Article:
In this blog post, we will introduce a new open-source tool we developed, named Kubesploit, for testing Kubernetes environments. This is a full framework, dedicated to Kubernetes, to assist penetration testers and Red Teamers in performing a comprehensive and in-depth test to mimic real-world attack scenarios that threaten many organizations worldwide.
As more and more organizations use microservice and container architectures, Kubernetes continues to become more popular. According to a Cloud Native Computing Foundation (CNCF) survey, more than 84% of organizations run containers in production, and more than 78% rely on Kubernetes as their container orchestration platform. The widespread popularity of this technology requires attackers to hone their Kubernetes skills.
To help protect Kubernetes clusters from attacks, we need to face the technology and the organizations being targeted. Yet, most of the tools available today are aimed at passive scanning for vulnerabilities in the cluster, and there is a lack of more complex attack vector coverage. These tools might allow you to see the problem but not exploit it. It is important to run the exploit to simulate a real-world attack in order to determine corporate resilience across the network. When running an exploit, it will practice the organization’s cyber event management, which doesn’t happen when scanning for cluster issues. This can help the organization learn how to operate when real attacks happen, see if its other detection systems work as expected and understand what changes should be made. We wanted to create an offensive tool that would meet these requirements.
But we had another reason to create such a tool. The CyberArk Labs team already has two open-source tools (KubiScan and kubeletctl) related to Kubernetes, and we wanted to create additional tools for these environments. Instead of creating a project for each one, we thought it would be better to create a single, centralized tool, which was the genesis for Kubesploit.
Kubesploit is a framework written in Golang and builds on top of the Merlin project (by Russel Van Tuyl), a cross-platform post-exploitation HTTP/2 Command & Control server and agent. Merlin also has a way to add new modules dynamically that allow us to create relevant modules for Kubernetes.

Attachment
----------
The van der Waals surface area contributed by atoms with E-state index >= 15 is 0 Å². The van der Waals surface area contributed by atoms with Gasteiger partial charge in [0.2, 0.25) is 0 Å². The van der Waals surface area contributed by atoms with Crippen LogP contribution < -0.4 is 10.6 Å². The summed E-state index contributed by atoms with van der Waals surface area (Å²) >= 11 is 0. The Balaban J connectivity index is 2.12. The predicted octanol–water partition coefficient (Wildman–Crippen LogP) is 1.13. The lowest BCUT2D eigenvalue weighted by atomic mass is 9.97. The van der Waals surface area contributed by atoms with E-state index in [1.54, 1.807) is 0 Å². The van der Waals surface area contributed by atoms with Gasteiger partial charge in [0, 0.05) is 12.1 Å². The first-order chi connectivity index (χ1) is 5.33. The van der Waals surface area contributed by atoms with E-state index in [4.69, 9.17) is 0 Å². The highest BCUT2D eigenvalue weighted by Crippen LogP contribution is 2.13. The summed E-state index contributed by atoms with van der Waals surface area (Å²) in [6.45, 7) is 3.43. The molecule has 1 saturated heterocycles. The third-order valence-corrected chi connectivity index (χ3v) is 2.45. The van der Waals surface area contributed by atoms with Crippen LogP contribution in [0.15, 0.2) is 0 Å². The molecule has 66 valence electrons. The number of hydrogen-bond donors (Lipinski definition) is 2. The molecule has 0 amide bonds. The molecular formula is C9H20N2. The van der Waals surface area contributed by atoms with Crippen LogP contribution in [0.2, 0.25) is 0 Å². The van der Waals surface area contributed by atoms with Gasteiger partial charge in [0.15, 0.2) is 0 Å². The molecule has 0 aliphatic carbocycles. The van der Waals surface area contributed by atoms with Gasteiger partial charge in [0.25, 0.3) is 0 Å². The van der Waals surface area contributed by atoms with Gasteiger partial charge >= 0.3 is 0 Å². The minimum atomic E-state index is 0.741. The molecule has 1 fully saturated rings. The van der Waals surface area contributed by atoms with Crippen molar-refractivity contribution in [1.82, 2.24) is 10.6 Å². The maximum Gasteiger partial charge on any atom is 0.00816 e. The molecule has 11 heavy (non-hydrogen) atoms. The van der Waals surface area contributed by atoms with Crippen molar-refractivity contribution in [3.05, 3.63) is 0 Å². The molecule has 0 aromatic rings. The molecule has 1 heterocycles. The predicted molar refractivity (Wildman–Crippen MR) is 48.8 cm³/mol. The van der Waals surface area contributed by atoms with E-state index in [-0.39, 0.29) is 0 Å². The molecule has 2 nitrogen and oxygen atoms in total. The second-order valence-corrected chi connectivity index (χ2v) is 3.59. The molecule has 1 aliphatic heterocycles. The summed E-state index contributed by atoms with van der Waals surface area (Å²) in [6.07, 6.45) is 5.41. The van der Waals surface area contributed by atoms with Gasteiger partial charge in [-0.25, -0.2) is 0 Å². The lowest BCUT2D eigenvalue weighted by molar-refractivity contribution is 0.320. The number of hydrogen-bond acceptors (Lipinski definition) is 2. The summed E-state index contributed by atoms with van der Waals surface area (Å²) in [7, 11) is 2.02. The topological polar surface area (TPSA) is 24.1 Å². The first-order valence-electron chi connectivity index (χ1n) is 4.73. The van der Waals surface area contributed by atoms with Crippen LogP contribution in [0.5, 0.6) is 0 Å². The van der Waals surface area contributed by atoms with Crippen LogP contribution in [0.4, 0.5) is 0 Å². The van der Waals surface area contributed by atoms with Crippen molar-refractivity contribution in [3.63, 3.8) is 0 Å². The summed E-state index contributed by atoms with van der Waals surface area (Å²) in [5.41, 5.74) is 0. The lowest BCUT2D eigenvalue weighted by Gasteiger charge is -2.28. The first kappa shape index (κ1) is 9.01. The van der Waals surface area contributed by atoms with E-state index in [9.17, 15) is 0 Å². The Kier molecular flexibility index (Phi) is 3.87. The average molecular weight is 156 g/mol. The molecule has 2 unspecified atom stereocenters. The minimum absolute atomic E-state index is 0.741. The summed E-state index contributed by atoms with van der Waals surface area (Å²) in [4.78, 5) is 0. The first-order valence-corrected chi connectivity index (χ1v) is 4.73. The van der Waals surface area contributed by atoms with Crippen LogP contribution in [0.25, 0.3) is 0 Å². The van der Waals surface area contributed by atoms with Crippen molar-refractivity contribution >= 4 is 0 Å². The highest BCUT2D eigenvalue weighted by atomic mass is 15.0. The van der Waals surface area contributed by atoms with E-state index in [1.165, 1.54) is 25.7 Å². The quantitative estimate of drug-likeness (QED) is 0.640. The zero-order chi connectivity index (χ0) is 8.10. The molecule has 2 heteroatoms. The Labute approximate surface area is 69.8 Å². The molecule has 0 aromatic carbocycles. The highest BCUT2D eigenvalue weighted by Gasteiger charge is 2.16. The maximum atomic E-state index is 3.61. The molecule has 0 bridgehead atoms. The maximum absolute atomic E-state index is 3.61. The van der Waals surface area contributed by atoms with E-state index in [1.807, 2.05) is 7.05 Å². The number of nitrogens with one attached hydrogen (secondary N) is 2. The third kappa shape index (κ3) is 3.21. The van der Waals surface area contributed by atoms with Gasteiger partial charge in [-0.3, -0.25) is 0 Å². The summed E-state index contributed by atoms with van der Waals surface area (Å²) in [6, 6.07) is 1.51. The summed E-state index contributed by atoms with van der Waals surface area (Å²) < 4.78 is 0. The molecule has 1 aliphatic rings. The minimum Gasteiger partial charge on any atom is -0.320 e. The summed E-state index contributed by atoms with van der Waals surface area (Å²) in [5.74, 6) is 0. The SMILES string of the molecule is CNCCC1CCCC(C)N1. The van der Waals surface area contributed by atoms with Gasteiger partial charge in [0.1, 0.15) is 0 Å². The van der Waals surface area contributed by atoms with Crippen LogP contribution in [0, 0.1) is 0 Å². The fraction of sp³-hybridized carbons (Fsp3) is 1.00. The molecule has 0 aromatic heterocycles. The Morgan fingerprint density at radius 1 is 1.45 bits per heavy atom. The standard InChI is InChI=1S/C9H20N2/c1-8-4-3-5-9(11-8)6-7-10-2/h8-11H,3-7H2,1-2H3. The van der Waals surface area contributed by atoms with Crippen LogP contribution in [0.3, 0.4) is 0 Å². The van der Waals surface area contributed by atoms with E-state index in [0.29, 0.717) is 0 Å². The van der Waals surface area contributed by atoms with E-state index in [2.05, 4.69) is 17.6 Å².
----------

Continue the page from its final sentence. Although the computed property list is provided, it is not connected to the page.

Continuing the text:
We wanted to dynamically load new modules to run in the agent and keep the agent lightweight and flexible, so we added a Go Interpreter named “Yaegi” to Kubesploit. With this capability, it is possible to write new Golang modules on the fly and run them while the agent is still running. Supporting the run of Golang code can allow complex code writing and integrate exploits already written in Go. It also makes it easier for the open-source community to contribute new modules, and the fact that Kubernetes was also written in Golang could allow easier integration of related pieces of code.
We developed new modules related to containerized environment attack vectors such as breakout from a container to the host, kubelet attack, scanning for known vulnerabilities in the cluster, and services and port scanning. We plan to add more modules in the future and support contributions for new modules related to Kubernetes and containerized environments in general.
Figure 1. CVE scan module output
Keeping it Safe
Our main goal, our “Why,” is to contribute to raising awareness of the security of containerized environments and improve the mitigations implemented in the various networks. We aim to achieve all this through a framework that provides the appropriate tools for penetration testing teams and Red Teamers during their activities in these environments. Our “How” is by taking a very clear and responsible point of view on using such tools in the security community. This is why it was important for us to keep it safe to the furthest extent possible. This is why we published a tool with three-step protection rings to help ensure legitimate use of Kubesploit. The first one is mitigation techniques and tips attached to each module to protect against the attack vector we are demonstrating.
The second step is YARA rules to catch binaries that are related to Kubesploit. This should help to find any use of Kubesploit binaries in a real attack and not as part of legitimate penetration testing.
Our third step is the integration of IoCs (indicators of compromise) within the code that records the activity. The agent writes its activity to the machine it runs from. Any instructions sent by the server are being recorded by the agent and are saved locally, which should assist in future investigation.
We hope you’re as excited as we are! And, there’s no better way to learn something new than to try and play with it a bit.
We created a dedicated Kubernetes environment in Katacoda where you can experiment with Kubesploit. It’s a full simulation with a complete set of automated instructions on how to use Kubesploit. We encourage you to explore it.
For more information, please visit the Kubesploit GitHub page.
How to Contribute and Give Feedback
Your feedback and questions about Kubesploit and other CyberArk open-source projects are welcome in our community forum, CyberArk Commons. As we mentioned before, it is now even easier to contribute your own exploit modules to Kubesploit with our new dynamic exploit support. If you are interested in contributing, open your pull requests on the Kubesploit GitHub page.